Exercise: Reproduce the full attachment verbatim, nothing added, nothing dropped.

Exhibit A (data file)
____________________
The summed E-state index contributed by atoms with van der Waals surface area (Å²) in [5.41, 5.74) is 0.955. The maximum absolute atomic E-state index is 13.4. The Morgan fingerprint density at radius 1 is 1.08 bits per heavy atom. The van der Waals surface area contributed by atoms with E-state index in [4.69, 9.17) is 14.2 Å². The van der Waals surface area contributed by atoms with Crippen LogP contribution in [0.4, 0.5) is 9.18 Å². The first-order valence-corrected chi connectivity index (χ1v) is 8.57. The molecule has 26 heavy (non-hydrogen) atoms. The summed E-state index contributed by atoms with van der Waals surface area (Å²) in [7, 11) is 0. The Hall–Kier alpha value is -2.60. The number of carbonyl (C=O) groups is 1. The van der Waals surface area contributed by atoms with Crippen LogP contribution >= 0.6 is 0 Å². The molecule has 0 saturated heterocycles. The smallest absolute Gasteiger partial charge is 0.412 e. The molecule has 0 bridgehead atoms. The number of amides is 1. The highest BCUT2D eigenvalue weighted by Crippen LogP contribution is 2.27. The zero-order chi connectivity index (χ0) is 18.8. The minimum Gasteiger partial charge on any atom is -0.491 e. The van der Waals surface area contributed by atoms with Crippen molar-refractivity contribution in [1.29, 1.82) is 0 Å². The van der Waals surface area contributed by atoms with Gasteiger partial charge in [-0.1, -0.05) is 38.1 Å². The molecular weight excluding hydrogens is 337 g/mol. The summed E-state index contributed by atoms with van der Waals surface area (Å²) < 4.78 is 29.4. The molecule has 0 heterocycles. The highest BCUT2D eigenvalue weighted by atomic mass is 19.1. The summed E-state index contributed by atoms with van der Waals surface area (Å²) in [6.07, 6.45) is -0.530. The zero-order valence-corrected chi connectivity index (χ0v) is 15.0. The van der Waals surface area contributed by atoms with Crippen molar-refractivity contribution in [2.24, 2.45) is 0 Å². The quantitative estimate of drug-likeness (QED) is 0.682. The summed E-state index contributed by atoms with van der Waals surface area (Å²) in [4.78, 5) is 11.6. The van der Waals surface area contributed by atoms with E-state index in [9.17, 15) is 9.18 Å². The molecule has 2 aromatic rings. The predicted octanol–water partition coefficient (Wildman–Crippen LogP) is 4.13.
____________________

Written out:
The summed E-state index contributed by atoms with van der Waals surface area (Å²) in [5.41, 5.74) is 0.955. The maximum absolute atomic E-state index is 13.4. The Morgan fingerprint density at radius 1 is 1.08 bits per heavy atom. The van der Waals surface area contributed by atoms with E-state index in [4.69, 9.17) is 14.2 Å². The van der Waals surface area contributed by atoms with Crippen LogP contribution in [0.4, 0.5) is 9.18 Å². The first-order valence-corrected chi connectivity index (χ1v) is 8.57. The molecule has 26 heavy (non-hydrogen) atoms. The summed E-state index contributed by atoms with van der Waals surface area (Å²) in [7, 11) is 0. The Hall–Kier alpha value is -2.60. The number of carbonyl (C=O) groups is 1. The van der Waals surface area contributed by atoms with Crippen LogP contribution >= 0.6 is 0 Å². The molecule has 0 saturated heterocycles. The smallest absolute Gasteiger partial charge is 0.412 e. The molecule has 0 bridgehead atoms. The number of amides is 1. The highest BCUT2D eigenvalue weighted by Crippen LogP contribution is 2.27. The zero-order chi connectivity index (χ0) is 18.8. The minimum Gasteiger partial charge on any atom is -0.491 e. The van der Waals surface area contributed by atoms with Crippen molar-refractivity contribution in [1.29, 1.82) is 0 Å². The van der Waals surface area contributed by atoms with Gasteiger partial charge in [-0.1, -0.05) is 38.1 Å². The molecular weight excluding hydrogens is 337 g/mol. The summed E-state index contributed by atoms with van der Waals surface area (Å²) < 4.78 is 29.4. The molecule has 0 heterocycles. The highest BCUT2D eigenvalue weighted by atomic mass is 19.1. The summed E-state index contributed by atoms with van der Waals surface area (Å²) in [6.07, 6.45) is -0.530. The zero-order valence-corrected chi connectivity index (χ0v) is 15.0. The van der Waals surface area contributed by atoms with Crippen molar-refractivity contribution in [2.24, 2.45) is 0 Å². The quantitative estimate of drug-likeness (QED) is 0.682. The summed E-state index contributed by atoms with van der Waals surface area (Å²) in [4.78, 5) is 11.6. The van der Waals surface area contributed by atoms with E-state index in [9.17, 15) is 9.18 Å². The molecule has 2 aromatic rings. The predicted octanol–water partition coefficient (Wildman–Crippen LogP) is 4.13.